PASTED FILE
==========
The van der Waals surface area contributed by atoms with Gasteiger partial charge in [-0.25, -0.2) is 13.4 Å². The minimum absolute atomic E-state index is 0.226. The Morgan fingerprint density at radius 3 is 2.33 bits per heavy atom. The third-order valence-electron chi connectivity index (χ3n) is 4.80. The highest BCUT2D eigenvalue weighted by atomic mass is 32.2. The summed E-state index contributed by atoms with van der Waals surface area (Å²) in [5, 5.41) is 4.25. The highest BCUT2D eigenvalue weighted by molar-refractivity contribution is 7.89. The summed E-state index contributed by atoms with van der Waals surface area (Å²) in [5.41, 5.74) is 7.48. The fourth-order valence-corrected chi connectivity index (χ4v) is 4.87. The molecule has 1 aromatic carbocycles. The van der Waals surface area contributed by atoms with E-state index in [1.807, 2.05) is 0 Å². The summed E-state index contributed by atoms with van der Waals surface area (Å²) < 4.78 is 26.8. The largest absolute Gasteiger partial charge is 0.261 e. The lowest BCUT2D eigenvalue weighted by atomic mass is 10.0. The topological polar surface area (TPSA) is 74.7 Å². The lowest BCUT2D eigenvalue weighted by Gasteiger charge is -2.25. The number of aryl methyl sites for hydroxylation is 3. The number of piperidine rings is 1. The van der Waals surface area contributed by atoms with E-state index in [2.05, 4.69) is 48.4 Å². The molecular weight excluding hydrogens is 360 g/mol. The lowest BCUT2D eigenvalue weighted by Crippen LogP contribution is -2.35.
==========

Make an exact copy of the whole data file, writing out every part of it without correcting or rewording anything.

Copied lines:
The van der Waals surface area contributed by atoms with Gasteiger partial charge in [-0.25, -0.2) is 13.4 Å². The minimum absolute atomic E-state index is 0.226. The Morgan fingerprint density at radius 3 is 2.33 bits per heavy atom. The third-order valence-electron chi connectivity index (χ3n) is 4.80. The highest BCUT2D eigenvalue weighted by atomic mass is 32.2. The summed E-state index contributed by atoms with van der Waals surface area (Å²) in [5, 5.41) is 4.25. The highest BCUT2D eigenvalue weighted by molar-refractivity contribution is 7.89. The summed E-state index contributed by atoms with van der Waals surface area (Å²) in [5.41, 5.74) is 7.48. The fourth-order valence-corrected chi connectivity index (χ4v) is 4.87. The molecule has 1 aromatic carbocycles. The van der Waals surface area contributed by atoms with E-state index in [1.807, 2.05) is 0 Å². The summed E-state index contributed by atoms with van der Waals surface area (Å²) < 4.78 is 26.8. The largest absolute Gasteiger partial charge is 0.261 e. The lowest BCUT2D eigenvalue weighted by atomic mass is 10.0. The topological polar surface area (TPSA) is 74.7 Å². The lowest BCUT2D eigenvalue weighted by Gasteiger charge is -2.25. The number of aryl methyl sites for hydroxylation is 3. The number of piperidine rings is 1. The van der Waals surface area contributed by atoms with E-state index in [2.05, 4.69) is 48.4 Å². The molecular weight excluding hydrogens is 360 g/mol. The lowest BCUT2D eigenvalue weighted by Crippen LogP contribution is -2.35.